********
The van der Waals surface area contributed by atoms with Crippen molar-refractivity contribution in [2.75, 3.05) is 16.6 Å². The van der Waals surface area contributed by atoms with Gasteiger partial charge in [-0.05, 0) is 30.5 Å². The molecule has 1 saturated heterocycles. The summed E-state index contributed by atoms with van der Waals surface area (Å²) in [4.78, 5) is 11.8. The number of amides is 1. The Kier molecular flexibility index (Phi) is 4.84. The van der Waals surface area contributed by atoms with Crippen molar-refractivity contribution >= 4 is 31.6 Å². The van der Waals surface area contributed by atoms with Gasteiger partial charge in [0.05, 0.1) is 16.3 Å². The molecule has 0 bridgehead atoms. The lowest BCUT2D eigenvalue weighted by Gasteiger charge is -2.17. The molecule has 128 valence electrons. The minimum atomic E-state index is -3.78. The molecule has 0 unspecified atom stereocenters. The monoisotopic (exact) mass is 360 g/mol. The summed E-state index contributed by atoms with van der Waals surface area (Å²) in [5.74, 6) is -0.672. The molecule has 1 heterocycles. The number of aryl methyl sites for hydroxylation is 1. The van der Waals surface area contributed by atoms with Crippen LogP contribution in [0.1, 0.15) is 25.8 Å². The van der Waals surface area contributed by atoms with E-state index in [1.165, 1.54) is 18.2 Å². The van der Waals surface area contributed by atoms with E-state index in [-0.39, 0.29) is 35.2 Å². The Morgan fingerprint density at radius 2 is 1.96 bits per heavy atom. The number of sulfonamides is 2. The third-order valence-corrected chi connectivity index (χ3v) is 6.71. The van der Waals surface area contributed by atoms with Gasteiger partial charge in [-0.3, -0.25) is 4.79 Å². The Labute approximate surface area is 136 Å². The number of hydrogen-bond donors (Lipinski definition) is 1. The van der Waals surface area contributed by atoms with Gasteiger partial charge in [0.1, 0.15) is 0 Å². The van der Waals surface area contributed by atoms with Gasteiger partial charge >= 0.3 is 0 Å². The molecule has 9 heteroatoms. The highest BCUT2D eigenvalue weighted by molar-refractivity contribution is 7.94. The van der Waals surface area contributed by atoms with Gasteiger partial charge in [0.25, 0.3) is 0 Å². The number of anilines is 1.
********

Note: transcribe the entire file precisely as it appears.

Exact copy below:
The van der Waals surface area contributed by atoms with Crippen molar-refractivity contribution in [2.75, 3.05) is 16.6 Å². The van der Waals surface area contributed by atoms with Gasteiger partial charge in [-0.05, 0) is 30.5 Å². The molecule has 1 saturated heterocycles. The summed E-state index contributed by atoms with van der Waals surface area (Å²) in [4.78, 5) is 11.8. The number of amides is 1. The Kier molecular flexibility index (Phi) is 4.84. The van der Waals surface area contributed by atoms with Crippen molar-refractivity contribution >= 4 is 31.6 Å². The van der Waals surface area contributed by atoms with Gasteiger partial charge in [0.05, 0.1) is 16.3 Å². The molecule has 0 bridgehead atoms. The lowest BCUT2D eigenvalue weighted by Gasteiger charge is -2.17. The molecule has 128 valence electrons. The minimum atomic E-state index is -3.78. The molecule has 0 unspecified atom stereocenters. The monoisotopic (exact) mass is 360 g/mol. The summed E-state index contributed by atoms with van der Waals surface area (Å²) in [5.74, 6) is -0.672. The molecule has 1 heterocycles. The number of aryl methyl sites for hydroxylation is 1. The van der Waals surface area contributed by atoms with Crippen LogP contribution in [0.1, 0.15) is 25.8 Å². The van der Waals surface area contributed by atoms with E-state index in [1.165, 1.54) is 18.2 Å². The van der Waals surface area contributed by atoms with E-state index in [-0.39, 0.29) is 35.2 Å². The Morgan fingerprint density at radius 2 is 1.96 bits per heavy atom. The number of sulfonamides is 2. The third-order valence-corrected chi connectivity index (χ3v) is 6.71. The van der Waals surface area contributed by atoms with Gasteiger partial charge in [-0.3, -0.25) is 4.79 Å². The Labute approximate surface area is 136 Å². The number of hydrogen-bond donors (Lipinski definition) is 1. The van der Waals surface area contributed by atoms with Gasteiger partial charge in [0.1, 0.15) is 0 Å². The van der Waals surface area contributed by atoms with Gasteiger partial charge >= 0.3 is 0 Å². The molecule has 9 heteroatoms. The highest BCUT2D eigenvalue weighted by molar-refractivity contribution is 7.94. The van der Waals surface area contributed by atoms with Gasteiger partial charge in [0.25, 0.3) is 0 Å². The number of anilines is 1.